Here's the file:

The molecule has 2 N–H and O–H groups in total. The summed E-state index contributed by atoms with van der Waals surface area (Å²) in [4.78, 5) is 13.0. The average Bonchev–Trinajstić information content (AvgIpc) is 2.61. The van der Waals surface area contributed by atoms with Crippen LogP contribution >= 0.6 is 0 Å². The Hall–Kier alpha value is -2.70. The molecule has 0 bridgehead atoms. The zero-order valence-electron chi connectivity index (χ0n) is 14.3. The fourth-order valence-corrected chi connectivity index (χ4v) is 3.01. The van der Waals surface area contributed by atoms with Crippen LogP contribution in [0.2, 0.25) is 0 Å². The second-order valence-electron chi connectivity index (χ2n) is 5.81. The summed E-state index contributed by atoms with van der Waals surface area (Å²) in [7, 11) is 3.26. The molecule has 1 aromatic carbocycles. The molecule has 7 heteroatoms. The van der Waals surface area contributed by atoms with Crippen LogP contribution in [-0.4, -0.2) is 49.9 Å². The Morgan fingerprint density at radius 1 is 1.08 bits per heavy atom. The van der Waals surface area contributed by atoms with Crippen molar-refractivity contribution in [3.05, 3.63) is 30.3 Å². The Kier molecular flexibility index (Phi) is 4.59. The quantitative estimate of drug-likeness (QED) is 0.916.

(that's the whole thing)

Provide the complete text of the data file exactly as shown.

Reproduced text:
The molecule has 2 N–H and O–H groups in total. The summed E-state index contributed by atoms with van der Waals surface area (Å²) in [4.78, 5) is 13.0. The average Bonchev–Trinajstić information content (AvgIpc) is 2.61. The van der Waals surface area contributed by atoms with Crippen LogP contribution >= 0.6 is 0 Å². The Hall–Kier alpha value is -2.70. The molecule has 0 bridgehead atoms. The zero-order valence-electron chi connectivity index (χ0n) is 14.3. The fourth-order valence-corrected chi connectivity index (χ4v) is 3.01. The van der Waals surface area contributed by atoms with Crippen LogP contribution in [0.2, 0.25) is 0 Å². The second-order valence-electron chi connectivity index (χ2n) is 5.81. The summed E-state index contributed by atoms with van der Waals surface area (Å²) in [7, 11) is 3.26. The molecule has 1 aromatic carbocycles. The molecule has 7 heteroatoms. The van der Waals surface area contributed by atoms with Crippen LogP contribution in [-0.4, -0.2) is 49.9 Å². The Morgan fingerprint density at radius 1 is 1.08 bits per heavy atom. The van der Waals surface area contributed by atoms with Crippen molar-refractivity contribution in [3.05, 3.63) is 30.3 Å². The Kier molecular flexibility index (Phi) is 4.59. The quantitative estimate of drug-likeness (QED) is 0.916.